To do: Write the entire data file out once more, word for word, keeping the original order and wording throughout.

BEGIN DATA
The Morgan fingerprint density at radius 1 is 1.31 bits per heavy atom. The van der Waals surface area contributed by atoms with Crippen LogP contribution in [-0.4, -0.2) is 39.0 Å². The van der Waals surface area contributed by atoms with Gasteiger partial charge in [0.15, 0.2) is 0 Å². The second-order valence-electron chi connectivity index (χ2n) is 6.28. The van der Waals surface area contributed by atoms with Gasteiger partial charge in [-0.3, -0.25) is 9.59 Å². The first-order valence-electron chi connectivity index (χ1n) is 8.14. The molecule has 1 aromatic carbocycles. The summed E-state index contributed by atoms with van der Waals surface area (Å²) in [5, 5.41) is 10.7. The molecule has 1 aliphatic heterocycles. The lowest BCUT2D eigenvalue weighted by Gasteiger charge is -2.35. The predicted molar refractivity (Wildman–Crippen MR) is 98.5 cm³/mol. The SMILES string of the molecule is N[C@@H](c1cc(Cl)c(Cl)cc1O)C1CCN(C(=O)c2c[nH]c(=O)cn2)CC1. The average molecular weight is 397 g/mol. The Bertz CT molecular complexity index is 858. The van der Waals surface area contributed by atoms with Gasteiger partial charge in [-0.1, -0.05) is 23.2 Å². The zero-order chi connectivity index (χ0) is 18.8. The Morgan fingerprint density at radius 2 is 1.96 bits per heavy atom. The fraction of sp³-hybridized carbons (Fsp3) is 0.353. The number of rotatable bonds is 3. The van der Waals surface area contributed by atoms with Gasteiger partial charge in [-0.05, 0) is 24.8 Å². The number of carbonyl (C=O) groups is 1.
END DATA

The Morgan fingerprint density at radius 1 is 1.31 bits per heavy atom. The van der Waals surface area contributed by atoms with Crippen LogP contribution in [-0.4, -0.2) is 39.0 Å². The van der Waals surface area contributed by atoms with Gasteiger partial charge in [0.15, 0.2) is 0 Å². The second-order valence-electron chi connectivity index (χ2n) is 6.28. The van der Waals surface area contributed by atoms with Gasteiger partial charge in [-0.3, -0.25) is 9.59 Å². The first-order valence-electron chi connectivity index (χ1n) is 8.14. The molecule has 1 aromatic carbocycles. The summed E-state index contributed by atoms with van der Waals surface area (Å²) in [5, 5.41) is 10.7. The molecule has 1 aliphatic heterocycles. The lowest BCUT2D eigenvalue weighted by Gasteiger charge is -2.35. The predicted molar refractivity (Wildman–Crippen MR) is 98.5 cm³/mol. The SMILES string of the molecule is N[C@@H](c1cc(Cl)c(Cl)cc1O)C1CCN(C(=O)c2c[nH]c(=O)cn2)CC1. The average molecular weight is 397 g/mol. The Bertz CT molecular complexity index is 858. The van der Waals surface area contributed by atoms with Gasteiger partial charge in [-0.1, -0.05) is 23.2 Å². The zero-order chi connectivity index (χ0) is 18.8. The Morgan fingerprint density at radius 2 is 1.96 bits per heavy atom. The fraction of sp³-hybridized carbons (Fsp3) is 0.353. The number of rotatable bonds is 3. The van der Waals surface area contributed by atoms with Gasteiger partial charge in [-0.05, 0) is 24.8 Å². The number of carbonyl (C=O) groups is 1.